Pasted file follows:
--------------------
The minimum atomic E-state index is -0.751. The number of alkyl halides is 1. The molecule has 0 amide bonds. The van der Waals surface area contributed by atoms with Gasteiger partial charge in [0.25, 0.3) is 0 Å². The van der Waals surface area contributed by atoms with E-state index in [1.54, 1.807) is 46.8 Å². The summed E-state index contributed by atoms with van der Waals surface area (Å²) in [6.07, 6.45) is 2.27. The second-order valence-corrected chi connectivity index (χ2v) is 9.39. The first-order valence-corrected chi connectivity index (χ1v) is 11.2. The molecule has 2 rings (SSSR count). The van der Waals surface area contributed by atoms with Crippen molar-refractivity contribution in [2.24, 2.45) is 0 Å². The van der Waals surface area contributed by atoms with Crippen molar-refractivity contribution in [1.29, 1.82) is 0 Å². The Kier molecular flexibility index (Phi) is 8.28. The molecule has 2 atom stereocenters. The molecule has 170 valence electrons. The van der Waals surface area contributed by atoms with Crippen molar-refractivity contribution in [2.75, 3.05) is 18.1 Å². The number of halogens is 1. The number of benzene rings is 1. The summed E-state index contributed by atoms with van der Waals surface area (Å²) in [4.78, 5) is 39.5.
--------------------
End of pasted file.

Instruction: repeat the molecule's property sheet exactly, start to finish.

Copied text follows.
The minimum atomic E-state index is -0.751. The number of alkyl halides is 1. The molecule has 0 amide bonds. The van der Waals surface area contributed by atoms with Gasteiger partial charge in [0.25, 0.3) is 0 Å². The van der Waals surface area contributed by atoms with E-state index in [1.54, 1.807) is 46.8 Å². The summed E-state index contributed by atoms with van der Waals surface area (Å²) in [6.07, 6.45) is 2.27. The second-order valence-corrected chi connectivity index (χ2v) is 9.39. The first-order valence-corrected chi connectivity index (χ1v) is 11.2. The molecule has 2 rings (SSSR count). The van der Waals surface area contributed by atoms with Crippen molar-refractivity contribution in [2.24, 2.45) is 0 Å². The van der Waals surface area contributed by atoms with Crippen molar-refractivity contribution in [1.29, 1.82) is 0 Å². The Kier molecular flexibility index (Phi) is 8.28. The molecule has 2 atom stereocenters. The molecule has 170 valence electrons. The van der Waals surface area contributed by atoms with Crippen molar-refractivity contribution in [2.75, 3.05) is 18.1 Å². The number of halogens is 1. The number of benzene rings is 1. The summed E-state index contributed by atoms with van der Waals surface area (Å²) in [4.78, 5) is 39.5.